Things to do in Montreal, Canada

Stuart Forster provides an overview of things to do in Montreal, Canada.

Montreal, in Canada’s predominantly French-speaking province of Quebec, celebrated the 375th anniversary of the city’s establishment in 2017. The metropolis of more than four million inhabitants is also commemorated half-a-century since hosting Expo 67, the 1967 World’s Fair that drew in excess of 13 million attendees. The year also marked the 150th anniversary of Canadian Confederation, the act that created a dominion and is widely regarded the birth of modern Canada.

Inevitably, that alignment of notable anniversaries meant a calendar packed with celebratory events. There was a distinct buzz around the city alongside the St Lawrence River when I visited.

Whenever you visit there’s plenty of things to see and do in Montreal.

Visiting the Marché Bonsecours

Wander around the Old Town after darkness falls and you need only look around to discover more about the characters who helped shape Montreal into the dynamic hub it is today.

During daytime you might be struck by how the historic facades of Old Montreal bear striking similarities to characterful buildings in the ports of Brittany, from where numerous settlers set sail in bygone times.

The Neo-Gothic Christ Church Cathedral stands in the heart of the city — nearby skyscrapers dwarf the spire of this place of worship, whose wood interiors draw visitors of all beliefs. Equally as iconic is the Classical, cupola-topped façade of the Marché Bonsecours, which opened in 1847 and continues to draw people into its shops and cafes.

Views of the Marché Bonsecours

Some of the best views of the market hall are from Bonsecours Basin, by the St Lawrence River. A 45-metre tall clock tower marks the end of the tree-lined quay leading from the basin and commemorates the seamen who lost their lives during World War One.

You can climb its 192 steps for views over the waterfront district, including the broad Promenade du Vieux-Port, which is a pleasant to stroll along on fine days. Doing so will take you past the Jacques Cartier Basin, named in honour of the explorer who led three major voyages from France to North America between 1534 and 1542.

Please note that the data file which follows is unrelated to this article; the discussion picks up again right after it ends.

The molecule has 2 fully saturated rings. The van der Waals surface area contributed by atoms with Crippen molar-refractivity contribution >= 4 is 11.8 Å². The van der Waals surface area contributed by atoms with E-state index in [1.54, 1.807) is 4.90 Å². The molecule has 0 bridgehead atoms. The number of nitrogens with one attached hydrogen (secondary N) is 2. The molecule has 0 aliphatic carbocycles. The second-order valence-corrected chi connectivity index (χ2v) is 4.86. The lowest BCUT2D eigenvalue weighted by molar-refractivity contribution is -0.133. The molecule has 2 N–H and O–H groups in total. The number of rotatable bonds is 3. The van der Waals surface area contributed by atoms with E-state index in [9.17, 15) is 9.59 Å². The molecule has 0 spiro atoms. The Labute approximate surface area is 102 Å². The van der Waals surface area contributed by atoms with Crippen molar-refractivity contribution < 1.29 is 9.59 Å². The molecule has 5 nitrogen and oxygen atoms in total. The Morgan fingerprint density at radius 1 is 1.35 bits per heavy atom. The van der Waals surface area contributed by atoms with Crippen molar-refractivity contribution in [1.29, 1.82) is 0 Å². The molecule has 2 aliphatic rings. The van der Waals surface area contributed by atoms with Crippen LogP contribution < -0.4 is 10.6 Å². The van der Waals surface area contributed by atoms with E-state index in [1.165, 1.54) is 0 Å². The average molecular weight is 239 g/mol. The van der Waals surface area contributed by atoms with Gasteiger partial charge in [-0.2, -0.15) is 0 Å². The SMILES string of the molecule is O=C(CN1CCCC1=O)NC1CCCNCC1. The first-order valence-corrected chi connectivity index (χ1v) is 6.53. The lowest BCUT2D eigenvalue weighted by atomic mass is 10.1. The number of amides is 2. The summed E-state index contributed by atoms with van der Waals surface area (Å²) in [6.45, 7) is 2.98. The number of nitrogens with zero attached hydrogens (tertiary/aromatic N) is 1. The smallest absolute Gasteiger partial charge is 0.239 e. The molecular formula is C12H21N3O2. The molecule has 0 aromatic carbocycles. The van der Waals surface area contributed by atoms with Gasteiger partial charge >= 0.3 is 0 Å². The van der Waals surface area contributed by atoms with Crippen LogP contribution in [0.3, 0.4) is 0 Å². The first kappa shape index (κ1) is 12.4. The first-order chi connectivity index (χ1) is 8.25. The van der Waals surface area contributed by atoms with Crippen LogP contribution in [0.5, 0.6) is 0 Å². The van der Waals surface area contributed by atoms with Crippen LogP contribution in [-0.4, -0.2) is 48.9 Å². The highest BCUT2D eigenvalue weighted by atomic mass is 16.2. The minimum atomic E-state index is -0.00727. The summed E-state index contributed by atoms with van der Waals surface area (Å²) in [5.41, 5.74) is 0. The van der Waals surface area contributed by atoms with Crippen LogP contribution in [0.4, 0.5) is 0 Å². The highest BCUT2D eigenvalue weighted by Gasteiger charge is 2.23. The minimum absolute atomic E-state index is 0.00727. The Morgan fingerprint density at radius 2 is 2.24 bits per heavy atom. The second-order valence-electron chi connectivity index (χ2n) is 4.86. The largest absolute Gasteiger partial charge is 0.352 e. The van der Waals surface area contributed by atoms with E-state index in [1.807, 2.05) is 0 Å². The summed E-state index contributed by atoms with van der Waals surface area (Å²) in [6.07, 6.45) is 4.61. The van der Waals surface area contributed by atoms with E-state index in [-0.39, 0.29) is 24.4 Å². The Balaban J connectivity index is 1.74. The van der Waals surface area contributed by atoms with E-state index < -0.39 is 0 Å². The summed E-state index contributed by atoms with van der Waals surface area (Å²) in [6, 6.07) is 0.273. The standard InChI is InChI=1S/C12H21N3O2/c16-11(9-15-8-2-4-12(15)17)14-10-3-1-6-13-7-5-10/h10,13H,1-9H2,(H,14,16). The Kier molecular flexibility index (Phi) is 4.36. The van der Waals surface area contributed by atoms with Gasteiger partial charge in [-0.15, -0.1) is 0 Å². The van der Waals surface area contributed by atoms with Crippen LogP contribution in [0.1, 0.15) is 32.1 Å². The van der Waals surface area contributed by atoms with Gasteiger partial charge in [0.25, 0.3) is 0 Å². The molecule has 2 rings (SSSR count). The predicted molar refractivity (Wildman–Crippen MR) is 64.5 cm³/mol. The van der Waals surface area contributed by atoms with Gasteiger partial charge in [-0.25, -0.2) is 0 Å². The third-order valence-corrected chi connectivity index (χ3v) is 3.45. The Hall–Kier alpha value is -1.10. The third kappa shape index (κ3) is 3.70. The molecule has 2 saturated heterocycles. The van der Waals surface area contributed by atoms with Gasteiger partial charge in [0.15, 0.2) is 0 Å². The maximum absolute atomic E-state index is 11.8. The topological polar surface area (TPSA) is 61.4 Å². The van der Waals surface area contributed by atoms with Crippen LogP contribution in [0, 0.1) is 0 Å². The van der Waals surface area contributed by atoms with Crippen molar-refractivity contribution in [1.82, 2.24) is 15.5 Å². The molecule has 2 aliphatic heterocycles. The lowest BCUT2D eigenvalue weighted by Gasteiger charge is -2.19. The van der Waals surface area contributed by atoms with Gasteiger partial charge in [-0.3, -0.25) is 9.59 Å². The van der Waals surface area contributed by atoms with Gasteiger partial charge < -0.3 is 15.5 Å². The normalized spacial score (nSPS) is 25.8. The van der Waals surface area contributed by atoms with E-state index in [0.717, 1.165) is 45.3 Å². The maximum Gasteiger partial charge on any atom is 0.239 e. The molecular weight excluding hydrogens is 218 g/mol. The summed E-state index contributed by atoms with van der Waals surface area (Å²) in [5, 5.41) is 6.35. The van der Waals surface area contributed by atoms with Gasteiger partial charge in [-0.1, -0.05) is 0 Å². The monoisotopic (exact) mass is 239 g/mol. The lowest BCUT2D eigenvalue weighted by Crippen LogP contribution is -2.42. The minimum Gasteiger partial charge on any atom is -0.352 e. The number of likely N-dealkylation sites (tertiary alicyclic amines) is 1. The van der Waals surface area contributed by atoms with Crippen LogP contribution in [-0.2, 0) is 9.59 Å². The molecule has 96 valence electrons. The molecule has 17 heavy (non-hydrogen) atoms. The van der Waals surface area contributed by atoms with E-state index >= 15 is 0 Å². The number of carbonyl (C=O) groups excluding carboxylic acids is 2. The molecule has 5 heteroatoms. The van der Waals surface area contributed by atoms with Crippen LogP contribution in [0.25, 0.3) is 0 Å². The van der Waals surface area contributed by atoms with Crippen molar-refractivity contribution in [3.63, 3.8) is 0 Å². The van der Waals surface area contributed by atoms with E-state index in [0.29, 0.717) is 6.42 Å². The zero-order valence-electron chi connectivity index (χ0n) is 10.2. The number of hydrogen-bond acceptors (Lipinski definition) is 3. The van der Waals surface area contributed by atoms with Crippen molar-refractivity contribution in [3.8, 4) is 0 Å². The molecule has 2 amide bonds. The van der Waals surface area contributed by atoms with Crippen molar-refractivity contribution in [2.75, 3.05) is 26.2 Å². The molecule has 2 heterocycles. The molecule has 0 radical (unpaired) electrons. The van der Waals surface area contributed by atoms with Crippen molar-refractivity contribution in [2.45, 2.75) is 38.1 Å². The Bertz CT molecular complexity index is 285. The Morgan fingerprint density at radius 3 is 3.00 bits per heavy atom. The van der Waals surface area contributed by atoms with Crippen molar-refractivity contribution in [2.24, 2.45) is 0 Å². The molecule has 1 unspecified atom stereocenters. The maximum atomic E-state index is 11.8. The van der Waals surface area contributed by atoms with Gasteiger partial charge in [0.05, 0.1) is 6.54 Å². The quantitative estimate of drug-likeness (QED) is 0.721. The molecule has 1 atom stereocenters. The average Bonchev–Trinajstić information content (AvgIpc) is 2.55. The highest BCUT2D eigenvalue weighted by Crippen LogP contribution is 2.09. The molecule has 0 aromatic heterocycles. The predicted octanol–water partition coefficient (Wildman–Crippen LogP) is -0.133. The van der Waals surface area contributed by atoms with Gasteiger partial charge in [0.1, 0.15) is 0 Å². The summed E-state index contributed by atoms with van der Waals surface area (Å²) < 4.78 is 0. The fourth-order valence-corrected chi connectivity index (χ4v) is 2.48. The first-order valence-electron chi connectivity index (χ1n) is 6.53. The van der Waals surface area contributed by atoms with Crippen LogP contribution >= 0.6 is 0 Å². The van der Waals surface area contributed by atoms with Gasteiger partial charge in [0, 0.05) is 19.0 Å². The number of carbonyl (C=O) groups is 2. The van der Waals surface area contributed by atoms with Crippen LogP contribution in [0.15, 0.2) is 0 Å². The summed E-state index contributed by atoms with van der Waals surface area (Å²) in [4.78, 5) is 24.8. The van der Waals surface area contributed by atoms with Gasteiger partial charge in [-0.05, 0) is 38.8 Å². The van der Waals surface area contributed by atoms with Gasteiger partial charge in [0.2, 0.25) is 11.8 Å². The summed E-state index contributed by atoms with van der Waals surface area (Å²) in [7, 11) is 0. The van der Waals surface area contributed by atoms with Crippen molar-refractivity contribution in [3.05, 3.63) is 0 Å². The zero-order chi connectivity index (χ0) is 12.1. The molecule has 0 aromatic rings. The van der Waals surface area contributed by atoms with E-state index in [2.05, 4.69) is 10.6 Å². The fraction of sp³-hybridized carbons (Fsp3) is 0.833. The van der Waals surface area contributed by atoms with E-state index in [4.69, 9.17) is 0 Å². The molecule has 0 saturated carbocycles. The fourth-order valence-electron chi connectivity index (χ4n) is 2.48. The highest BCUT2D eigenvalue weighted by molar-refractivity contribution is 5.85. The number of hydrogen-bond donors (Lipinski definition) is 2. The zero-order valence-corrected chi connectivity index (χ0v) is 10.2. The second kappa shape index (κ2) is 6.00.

Should the weather prove inclement, or simply too cold, you can retreat underground, into Montreal’s expansive network of pedestrian passageways. Remarkably, 32km of interconnected corridors criss-cross beneath downtown buildings.

They host around 1,700 stores and 200 restaurants. Locals know this as ‘the underground city’. It attracts half-a-million people every day and is especially popular during winter.

The ice, though, has its attractions. You don’t need to leave the downtown area to visit the home of the city’s most celebrated sporting sons. The Montreal Canadiens play their home fixtures at the Centre Bell, whose 21,273 seats make it the largest venue in the National Hockey League.

The clock tower by the St Lawrence River in Montreal, Canada
The clock tower by the St Lawrence River in Montreal, Canada.

Climbing the Mount Royal

To raise your heart rate via activities rather than cheering on the stick work and body checking of the hockey, visit the Mount Royal public park. The park is popular with walkers and joggers in warmer months. When it’s icy you can hire snow shoes and cross-country skis and exhale billowing clouds of breath while following a network of prepared trails.

Locals might tell you the first person of European look down from the 233-metre peak was Jacques Cartier, back in 1535. The paved terrace of the hilltop Kondiaronk Belvedere offers fine views over the trees of the expansive urban park and thrusting skyline.